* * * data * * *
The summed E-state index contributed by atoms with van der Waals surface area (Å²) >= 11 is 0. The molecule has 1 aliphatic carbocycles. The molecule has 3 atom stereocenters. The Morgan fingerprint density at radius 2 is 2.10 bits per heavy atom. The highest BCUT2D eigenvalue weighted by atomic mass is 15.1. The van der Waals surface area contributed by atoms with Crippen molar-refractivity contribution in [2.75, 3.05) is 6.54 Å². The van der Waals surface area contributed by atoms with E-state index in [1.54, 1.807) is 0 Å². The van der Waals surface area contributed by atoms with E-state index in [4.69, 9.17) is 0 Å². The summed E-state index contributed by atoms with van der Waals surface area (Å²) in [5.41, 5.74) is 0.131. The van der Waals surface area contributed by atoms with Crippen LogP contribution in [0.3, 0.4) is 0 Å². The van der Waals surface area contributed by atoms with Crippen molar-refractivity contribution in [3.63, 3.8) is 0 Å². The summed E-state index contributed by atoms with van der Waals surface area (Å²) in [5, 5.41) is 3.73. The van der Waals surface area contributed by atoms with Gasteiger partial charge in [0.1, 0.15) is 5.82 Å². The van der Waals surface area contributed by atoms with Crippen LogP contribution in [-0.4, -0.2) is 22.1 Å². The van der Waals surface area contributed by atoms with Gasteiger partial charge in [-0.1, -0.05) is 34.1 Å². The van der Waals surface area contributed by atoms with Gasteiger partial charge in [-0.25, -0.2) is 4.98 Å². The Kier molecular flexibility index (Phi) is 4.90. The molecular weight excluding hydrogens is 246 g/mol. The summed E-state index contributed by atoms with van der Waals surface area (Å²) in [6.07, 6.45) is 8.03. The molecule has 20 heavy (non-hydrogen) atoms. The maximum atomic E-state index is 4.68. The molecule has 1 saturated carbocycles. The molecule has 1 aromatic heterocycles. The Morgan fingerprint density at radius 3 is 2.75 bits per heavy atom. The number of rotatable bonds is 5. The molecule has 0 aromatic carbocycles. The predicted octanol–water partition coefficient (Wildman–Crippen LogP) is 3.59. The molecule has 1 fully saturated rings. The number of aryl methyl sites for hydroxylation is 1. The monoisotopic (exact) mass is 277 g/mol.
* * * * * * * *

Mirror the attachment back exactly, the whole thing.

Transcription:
The summed E-state index contributed by atoms with van der Waals surface area (Å²) >= 11 is 0. The molecule has 1 aliphatic carbocycles. The molecule has 3 atom stereocenters. The Morgan fingerprint density at radius 2 is 2.10 bits per heavy atom. The highest BCUT2D eigenvalue weighted by atomic mass is 15.1. The van der Waals surface area contributed by atoms with Crippen molar-refractivity contribution in [2.75, 3.05) is 6.54 Å². The van der Waals surface area contributed by atoms with E-state index in [1.54, 1.807) is 0 Å². The van der Waals surface area contributed by atoms with E-state index in [4.69, 9.17) is 0 Å². The summed E-state index contributed by atoms with van der Waals surface area (Å²) in [5.41, 5.74) is 0.131. The van der Waals surface area contributed by atoms with Crippen LogP contribution in [0.3, 0.4) is 0 Å². The van der Waals surface area contributed by atoms with Crippen molar-refractivity contribution in [3.63, 3.8) is 0 Å². The summed E-state index contributed by atoms with van der Waals surface area (Å²) in [5, 5.41) is 3.73. The van der Waals surface area contributed by atoms with Gasteiger partial charge in [0.1, 0.15) is 5.82 Å². The van der Waals surface area contributed by atoms with Crippen LogP contribution in [-0.4, -0.2) is 22.1 Å². The van der Waals surface area contributed by atoms with Gasteiger partial charge in [-0.1, -0.05) is 34.1 Å². The van der Waals surface area contributed by atoms with Gasteiger partial charge in [-0.25, -0.2) is 4.98 Å². The Kier molecular flexibility index (Phi) is 4.90. The molecular weight excluding hydrogens is 246 g/mol. The summed E-state index contributed by atoms with van der Waals surface area (Å²) in [6.07, 6.45) is 8.03. The molecule has 20 heavy (non-hydrogen) atoms. The maximum atomic E-state index is 4.68. The molecule has 1 saturated carbocycles. The molecule has 1 aromatic heterocycles. The Morgan fingerprint density at radius 3 is 2.75 bits per heavy atom. The number of rotatable bonds is 5. The molecule has 0 aromatic carbocycles. The predicted octanol–water partition coefficient (Wildman–Crippen LogP) is 3.59. The molecule has 1 fully saturated rings. The number of aryl methyl sites for hydroxylation is 1. The monoisotopic (exact) mass is 277 g/mol.